President Donald Trump on Friday described the Thousand Oaks shooting suspect, a Marine Corps veteran, as a “sick puppy” who was “a very mentally ill person.”
Trump also seemed to project the stereotype that all combat veterans who come home from war are damaged, broken or have mental health issues, saying people who return from war are “never the same.”
The suspect in the deadly California bar shooting on late Wednesday night was identified as Ian David Long, a 28-year-old Marine Corp veteran from Newbury Park, who opened fire in a crowded bar, killing 12 before turning the gun on himself.
“He is a very sick puppy. He was a very sick guy,” Trump said to reporters on Friday, later adding that, “People come back [from war]… it’s a horrible thing. They come back, they’re never the same.”
The video clip can be viewed by clicking here.
— Ben Kesling (@bkesling) November 9, 2018
“He had a lot of problems, a lot of trouble. … I funded a lot of money toward mental health for that reason,” Trump also said. “It is a problem, it’s a disastrous problem, it makes you sick to look at it. He was a very mentally ill person.”
“He was a war veteran. He served time, he saw some pretty bad things. A lot of people say he had the PTSD [Post-Traumatic Stress Disorder]. I’ve given tremendous funding to the vets for PTSD… People come back… it’s a horrible thing. They come back, they’re never the same,” Trump said.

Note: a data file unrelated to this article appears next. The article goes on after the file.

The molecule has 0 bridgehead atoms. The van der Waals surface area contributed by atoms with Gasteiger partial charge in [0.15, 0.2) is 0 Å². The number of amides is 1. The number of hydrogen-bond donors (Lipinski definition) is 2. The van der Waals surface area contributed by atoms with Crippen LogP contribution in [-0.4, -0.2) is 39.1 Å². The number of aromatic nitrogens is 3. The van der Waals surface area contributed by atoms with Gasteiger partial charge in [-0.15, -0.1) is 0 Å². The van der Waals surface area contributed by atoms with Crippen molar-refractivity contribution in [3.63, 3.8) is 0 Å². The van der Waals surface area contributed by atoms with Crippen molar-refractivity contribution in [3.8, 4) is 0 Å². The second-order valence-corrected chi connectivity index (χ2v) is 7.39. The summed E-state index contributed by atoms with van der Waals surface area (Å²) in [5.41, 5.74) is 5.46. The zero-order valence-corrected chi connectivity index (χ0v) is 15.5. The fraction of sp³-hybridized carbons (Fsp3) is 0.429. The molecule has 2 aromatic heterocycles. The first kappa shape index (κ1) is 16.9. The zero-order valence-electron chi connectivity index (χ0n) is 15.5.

Wow – the president’s staff needs to serve him better and educate him that vets aren’t killers, PTSD doesn’t turn vets into killers. There are plenty of vet orgs who can help brief the commander in chief, who also has a @DeptVetAffairs he could call. cc @IAVA https://t.co/mD0pDRKN54
— Kevin Baron (@DefenseBaron) November 9, 2018
Ventura County Sheriff Geoff Dean had confirmed the shooter’s identity during a press conference on Thursday morning.
Dean explained that Long had minor interactions with law enforcement over the past few years, consisting of traffic incidents, and a 2015 incident in which he was a battery victim at a bar.
In April 2018, police were called to his home over reports of an “irate” individual. A crisis response team did not determine he was a severe enough threat to take into custody at the time.
Dean had also said that Long may have suffered with PTSD as a result of his Marine Corps service.
Long began his rampage by shooting a security guard outside the bar. He then entered the building and immediately targeted additional security guards positioned to the right inside the entry. Afterward, he opened fire on patrons.
Long used a legally-purchased .45 caliber Glock 21 handgun in the massacre. It was designed to abide by the 10-round magazine limit mandated by California law, but Long used an extended magazine to hold a greater round capacity.
It’s not yet clear how many rounds Long fired or how many the extended magazine contained. Investigators are processing the weapon as evidence, and it was the only one used in the crime.
First reports of the shooting occurred at 11:20 p.m. PST at the Borderline Bar and Grill in Thousand Oaks, Calif., approximately 40 miles west of Los Angeles.
The country western-themed bar was hosting “College Country Night” on Wednesday, with “hundreds” of people in attendance, according to law enforcement.
Ventura County Sheriff’s Sgt. Ron Helus was among the first to respond to the scene and was shot when he entered the building. He was transported to a nearby hospital where he later succumbed to his injuries.